2. One lesson from the raven is that God can use even an unclean tool for his holy will. For example, even if a preacher preaches God’s word in a wonderful way, that does not necessarily mean that the preacher is a saint and thus we should not exalt the preacher.
      1. Nor should we consider ourselves so impure that we do not believe God can use us. If God can use unclean animals to feed God’s servants, he can use us sinners to give God’s word to God’s people.
  3. The name “Cherith” means “to cut off” or “to cut down”, which could mean that God had the opportunity to shape and refine Elijah by removing the negative and destructive character traits that Elijah had.

1Kings 17:6

  1. Just as God provided food for Israel when they were in the wilderness, God now provides for Elijah. God not only does his miracles with the nation of Israel, but also with the individual Elijah.
    1. In the same way, we can expect God to work great miracles even with people who do not work as pastors or missionaries. Sure, God wants to do great miracles with us as a whole, but he also wants to do great miracles in your personal life.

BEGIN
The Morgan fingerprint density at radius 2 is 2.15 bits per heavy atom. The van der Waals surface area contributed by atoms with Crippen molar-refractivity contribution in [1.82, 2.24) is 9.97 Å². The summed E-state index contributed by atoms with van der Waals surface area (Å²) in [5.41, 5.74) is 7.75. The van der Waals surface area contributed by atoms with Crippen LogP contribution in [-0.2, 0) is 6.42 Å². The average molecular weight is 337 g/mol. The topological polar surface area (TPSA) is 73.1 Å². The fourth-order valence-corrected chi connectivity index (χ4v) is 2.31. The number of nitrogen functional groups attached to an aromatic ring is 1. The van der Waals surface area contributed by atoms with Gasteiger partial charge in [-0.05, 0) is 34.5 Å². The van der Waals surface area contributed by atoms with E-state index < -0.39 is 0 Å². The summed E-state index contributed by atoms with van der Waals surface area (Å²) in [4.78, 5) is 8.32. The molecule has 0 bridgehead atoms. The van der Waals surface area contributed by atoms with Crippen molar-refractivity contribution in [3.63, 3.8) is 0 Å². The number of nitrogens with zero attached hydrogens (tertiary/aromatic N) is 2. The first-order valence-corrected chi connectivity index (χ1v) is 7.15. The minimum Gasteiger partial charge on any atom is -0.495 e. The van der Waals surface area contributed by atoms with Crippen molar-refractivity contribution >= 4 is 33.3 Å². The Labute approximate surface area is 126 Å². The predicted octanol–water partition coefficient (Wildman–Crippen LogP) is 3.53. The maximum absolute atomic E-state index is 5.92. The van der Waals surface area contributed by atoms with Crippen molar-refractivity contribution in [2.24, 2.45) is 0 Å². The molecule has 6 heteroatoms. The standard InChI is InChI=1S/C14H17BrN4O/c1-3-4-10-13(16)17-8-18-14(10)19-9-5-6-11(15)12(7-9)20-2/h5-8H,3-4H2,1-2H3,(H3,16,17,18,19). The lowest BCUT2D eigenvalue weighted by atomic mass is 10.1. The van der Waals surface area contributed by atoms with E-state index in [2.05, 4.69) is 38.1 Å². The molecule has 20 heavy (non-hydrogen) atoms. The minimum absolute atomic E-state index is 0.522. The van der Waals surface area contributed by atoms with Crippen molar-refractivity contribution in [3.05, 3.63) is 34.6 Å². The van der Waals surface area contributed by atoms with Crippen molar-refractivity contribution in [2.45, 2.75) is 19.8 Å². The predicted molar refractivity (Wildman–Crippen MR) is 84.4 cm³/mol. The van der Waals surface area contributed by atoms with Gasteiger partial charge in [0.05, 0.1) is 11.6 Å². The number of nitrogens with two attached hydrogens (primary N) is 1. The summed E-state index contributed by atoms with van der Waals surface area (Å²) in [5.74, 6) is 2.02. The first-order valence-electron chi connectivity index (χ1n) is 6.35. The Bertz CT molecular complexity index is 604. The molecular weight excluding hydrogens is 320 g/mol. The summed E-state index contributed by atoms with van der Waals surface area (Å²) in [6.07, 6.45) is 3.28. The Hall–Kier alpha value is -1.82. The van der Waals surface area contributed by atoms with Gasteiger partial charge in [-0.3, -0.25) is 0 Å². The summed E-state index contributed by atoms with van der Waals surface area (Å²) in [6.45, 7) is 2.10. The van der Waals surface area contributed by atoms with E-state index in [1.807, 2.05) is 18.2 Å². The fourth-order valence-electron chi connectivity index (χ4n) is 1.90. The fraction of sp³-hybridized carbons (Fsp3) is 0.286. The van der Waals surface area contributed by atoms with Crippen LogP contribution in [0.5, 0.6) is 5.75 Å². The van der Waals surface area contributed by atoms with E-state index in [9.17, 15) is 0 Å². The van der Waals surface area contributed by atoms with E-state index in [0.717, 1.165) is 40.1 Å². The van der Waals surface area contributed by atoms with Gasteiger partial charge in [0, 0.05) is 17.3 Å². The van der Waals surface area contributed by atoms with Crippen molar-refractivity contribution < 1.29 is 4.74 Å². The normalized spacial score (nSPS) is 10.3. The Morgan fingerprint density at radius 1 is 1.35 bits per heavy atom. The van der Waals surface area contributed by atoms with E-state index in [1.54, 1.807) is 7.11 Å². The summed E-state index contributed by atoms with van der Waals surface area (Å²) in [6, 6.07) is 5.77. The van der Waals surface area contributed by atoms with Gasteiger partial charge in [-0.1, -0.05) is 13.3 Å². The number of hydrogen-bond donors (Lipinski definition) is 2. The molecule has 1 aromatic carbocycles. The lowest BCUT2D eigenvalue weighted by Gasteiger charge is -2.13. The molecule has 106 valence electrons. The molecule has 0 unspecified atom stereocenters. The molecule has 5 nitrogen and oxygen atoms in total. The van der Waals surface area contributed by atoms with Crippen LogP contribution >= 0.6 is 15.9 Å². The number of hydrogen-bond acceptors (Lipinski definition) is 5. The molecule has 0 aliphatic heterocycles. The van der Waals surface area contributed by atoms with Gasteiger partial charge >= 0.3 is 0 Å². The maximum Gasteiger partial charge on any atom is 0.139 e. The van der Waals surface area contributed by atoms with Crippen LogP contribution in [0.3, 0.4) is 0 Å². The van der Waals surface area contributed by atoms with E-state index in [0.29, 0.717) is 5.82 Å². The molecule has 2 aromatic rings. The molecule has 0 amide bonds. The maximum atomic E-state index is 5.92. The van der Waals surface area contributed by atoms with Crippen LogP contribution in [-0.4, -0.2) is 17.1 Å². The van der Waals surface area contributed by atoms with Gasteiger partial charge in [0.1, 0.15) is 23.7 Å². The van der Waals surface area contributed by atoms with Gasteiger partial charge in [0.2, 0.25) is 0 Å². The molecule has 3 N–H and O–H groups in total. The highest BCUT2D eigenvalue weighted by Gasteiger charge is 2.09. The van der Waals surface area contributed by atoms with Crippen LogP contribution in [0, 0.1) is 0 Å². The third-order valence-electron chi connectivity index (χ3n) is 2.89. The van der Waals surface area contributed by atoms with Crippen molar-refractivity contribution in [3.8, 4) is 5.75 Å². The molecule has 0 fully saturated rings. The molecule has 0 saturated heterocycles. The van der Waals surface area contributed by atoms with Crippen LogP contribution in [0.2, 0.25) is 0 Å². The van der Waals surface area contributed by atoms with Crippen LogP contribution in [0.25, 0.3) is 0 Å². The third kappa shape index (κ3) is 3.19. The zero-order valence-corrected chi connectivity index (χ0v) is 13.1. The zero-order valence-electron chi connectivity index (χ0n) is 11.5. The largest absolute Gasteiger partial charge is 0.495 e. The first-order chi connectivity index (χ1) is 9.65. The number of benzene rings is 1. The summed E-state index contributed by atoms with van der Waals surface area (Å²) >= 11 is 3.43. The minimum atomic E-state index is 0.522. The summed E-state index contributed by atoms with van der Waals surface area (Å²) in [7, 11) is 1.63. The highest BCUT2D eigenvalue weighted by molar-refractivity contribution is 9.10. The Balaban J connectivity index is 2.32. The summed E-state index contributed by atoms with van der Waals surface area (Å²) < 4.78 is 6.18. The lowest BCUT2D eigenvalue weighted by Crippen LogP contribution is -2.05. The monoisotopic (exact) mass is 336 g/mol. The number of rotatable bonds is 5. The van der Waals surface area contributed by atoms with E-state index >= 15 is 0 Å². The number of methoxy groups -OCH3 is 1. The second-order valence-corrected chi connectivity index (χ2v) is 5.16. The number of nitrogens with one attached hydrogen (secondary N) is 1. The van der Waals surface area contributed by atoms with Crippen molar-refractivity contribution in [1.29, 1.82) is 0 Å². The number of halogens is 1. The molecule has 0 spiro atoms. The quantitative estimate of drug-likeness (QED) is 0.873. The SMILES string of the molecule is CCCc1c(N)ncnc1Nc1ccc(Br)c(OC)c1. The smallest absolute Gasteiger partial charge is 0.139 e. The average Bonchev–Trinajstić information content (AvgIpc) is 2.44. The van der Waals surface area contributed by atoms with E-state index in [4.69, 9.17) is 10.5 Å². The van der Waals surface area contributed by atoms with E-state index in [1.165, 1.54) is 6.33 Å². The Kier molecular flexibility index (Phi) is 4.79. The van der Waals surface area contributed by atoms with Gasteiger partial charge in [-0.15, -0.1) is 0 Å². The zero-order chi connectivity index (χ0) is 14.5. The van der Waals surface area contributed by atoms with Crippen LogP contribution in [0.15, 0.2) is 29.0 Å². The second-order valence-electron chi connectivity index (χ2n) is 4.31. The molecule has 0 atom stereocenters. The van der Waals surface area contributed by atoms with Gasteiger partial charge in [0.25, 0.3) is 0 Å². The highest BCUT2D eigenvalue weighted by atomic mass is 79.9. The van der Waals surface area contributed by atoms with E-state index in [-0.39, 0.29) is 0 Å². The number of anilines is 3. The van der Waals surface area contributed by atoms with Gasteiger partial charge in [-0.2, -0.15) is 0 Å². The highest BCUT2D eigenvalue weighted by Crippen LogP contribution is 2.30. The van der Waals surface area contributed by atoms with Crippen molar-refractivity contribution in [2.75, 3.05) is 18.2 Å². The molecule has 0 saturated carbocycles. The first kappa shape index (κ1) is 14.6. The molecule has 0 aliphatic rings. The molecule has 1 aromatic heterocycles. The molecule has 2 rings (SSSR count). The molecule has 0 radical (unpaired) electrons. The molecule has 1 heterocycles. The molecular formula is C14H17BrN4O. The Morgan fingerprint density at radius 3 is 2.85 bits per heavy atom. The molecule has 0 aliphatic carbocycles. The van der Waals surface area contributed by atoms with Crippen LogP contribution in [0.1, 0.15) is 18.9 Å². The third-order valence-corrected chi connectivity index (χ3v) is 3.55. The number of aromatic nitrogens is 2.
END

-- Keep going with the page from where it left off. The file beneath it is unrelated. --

2. If we look at Elijah’s stay at Cherith as a symbolic place where every believer can be alone with God, then the bread symbolizes the Bible and the water the Spirit. Every morning and every evening it is useful and good for every person who wants to serve God to be still in solitude and read the Bible and be filled with the Spirit of God.

1Kings 17:7

  1. It must have been a difficult test for Elijah to maintain his trust in God’s providence as he watched the brook slowly but surely dry up. But Elijah persevered, trusting that God would eventually reveal something new when the time came.
  2. Elijah knew that it would not rain until he “said so”, yet Elijah refrains from praying to God for water even though he risks dying of thirst himself.